film. I think it is a combination of maybe throwing out too much of
the book in places and maybe not feeling or thinking the songs do not
mesh, but the film is more successful than not and its endurance is
further evidenced by how badly the recent remake has aged so badly.
have reviewed the film on an older Blu-ray edition, but it needed a
better transfer for its picture and audio. From a solid 4K transfer
Warner Bros. made a few years ago, we now have a fine new 4K Ultra HD
Blu-ray edition. About 3/5ths of the film is about the contest for
children to find golden tickets to get to visit Wonka's factory and
then when we get there, Gene Wilder gives one of his greatest
performances as the title character.
there are flaws or issues here, his performance just powers right by
all that and then you have the parts of the film that work. Its
spoof of media and television is as timely as ever, the movie itself
an interesting blend of British, Hollywood and German filmmaking as
the latter is where the film was shot, yet the other two centers of
production that brought the film to life are also here. The result
is a unique synergy that makes this film one of a kind.
still have to say the film has its down moments and maybe it takes
longer to get to the Factory than I would have liked, but it is one
of the more successful fantasy films of the time out of a cycle where
artifice was somewhat embraced (think Chitty,
Chitty Bang Bang, the
original musical Doctor
Dolittle with Rex
Harrison) and was competing with the live action side of Disney.
supporting cast, including Jack Albertson, Roy Kinnear, Leonard Stone
and the child actors who became names thanks to the film are fine,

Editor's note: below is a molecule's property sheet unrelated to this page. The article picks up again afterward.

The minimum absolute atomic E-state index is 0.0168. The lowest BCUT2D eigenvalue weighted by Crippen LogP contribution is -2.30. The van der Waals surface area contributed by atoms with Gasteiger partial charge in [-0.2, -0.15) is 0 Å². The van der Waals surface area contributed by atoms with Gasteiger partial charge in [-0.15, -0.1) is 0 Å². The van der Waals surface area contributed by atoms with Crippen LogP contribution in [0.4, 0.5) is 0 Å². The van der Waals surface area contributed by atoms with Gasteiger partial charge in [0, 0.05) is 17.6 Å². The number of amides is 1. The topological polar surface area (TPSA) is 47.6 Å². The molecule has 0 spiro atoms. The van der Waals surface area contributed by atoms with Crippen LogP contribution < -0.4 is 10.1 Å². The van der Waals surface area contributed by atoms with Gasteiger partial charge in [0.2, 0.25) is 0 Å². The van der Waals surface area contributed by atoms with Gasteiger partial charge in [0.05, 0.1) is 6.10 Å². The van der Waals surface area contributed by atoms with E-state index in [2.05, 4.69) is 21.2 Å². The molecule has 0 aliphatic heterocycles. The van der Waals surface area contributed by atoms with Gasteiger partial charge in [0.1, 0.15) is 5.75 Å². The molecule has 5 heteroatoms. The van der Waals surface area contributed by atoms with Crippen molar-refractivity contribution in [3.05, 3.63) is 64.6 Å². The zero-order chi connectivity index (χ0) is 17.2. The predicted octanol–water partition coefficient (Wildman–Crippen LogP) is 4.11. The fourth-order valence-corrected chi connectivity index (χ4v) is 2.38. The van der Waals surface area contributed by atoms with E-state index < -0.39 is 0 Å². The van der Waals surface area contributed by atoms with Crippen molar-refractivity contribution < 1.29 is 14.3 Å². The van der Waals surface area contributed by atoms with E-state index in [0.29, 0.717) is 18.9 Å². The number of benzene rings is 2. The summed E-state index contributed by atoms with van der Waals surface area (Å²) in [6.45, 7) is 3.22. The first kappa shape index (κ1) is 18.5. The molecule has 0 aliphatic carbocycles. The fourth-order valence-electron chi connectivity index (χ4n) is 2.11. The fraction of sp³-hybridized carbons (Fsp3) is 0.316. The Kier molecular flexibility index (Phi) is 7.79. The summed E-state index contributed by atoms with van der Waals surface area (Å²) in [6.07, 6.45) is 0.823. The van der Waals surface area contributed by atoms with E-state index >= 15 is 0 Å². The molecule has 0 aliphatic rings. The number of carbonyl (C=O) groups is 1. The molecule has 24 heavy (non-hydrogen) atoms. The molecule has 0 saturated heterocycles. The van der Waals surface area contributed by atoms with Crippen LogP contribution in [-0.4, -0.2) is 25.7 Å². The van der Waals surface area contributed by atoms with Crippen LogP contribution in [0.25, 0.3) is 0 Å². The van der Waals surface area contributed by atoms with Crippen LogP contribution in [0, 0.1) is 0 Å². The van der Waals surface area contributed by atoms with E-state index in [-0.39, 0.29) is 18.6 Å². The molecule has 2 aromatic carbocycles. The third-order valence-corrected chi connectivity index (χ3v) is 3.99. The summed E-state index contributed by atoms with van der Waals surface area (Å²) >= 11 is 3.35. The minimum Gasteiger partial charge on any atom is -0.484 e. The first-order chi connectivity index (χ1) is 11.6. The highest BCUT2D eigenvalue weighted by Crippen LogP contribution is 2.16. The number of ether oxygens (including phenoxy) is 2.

but it is Wilder who puts it over. In 4K, you can see subtle, even
brilliant things he does with his performance you could only see from
a mint 35mm or 16mm film print, injecting so much heart and soul that
you can see why this has been an evergreen moneymaker and classic
with millions of fans.
of the visual effects look dated, as optical printing is grainier,
for instance, than other such effects, though there is a moment using
early full color analog video and that still holds up well.
Otherwise, its the sets and they were well built with color richness
in mind. So how much better is this in 4K?
2160p HECV/H.265, HDR (10; Ultra HD Premium)-enhanced 1.85 X 1, Ultra
High Definition image loses the older 1080p Blu-ray version's (the
same as the one included here) motion blur and small detail issues.
This now plays very smoothly and the color has a wider range and
scale than most people have likely ever seen the film before.
Outside of a high quality 35mm or even 16mm dye-transfer,
three-strip Technicolor print (if you can afford one,) this is the
best way to now see the film.
DTS-HD MA (Master Audio) 5.1 lossless mix on the new 4K version is
also an improvement over the previous Blu-ray and its Dolby TrueHD
5.1 lossless mix that was always a bit compressed and limited. You
can tell some audio was recorded monophonically, especially as
compared to the stereophonic music, but that is typical of all
musicals of the time.
include Digital Copy, while both discs repeat the feature length
audio commentary track by the child cast in adulthood, and the older
Blu-ray repeats the other extras from older releases including 4
sing-a-long segments, an Original Theatrical Trailer, the documentary
'Pure Imagination: The Story Of Willy Wonka & The Chocolate
Factory' and a vintage Making Of featurette.
Nicholas Sheffo (4K), Ricky Chiang (Infinity) and James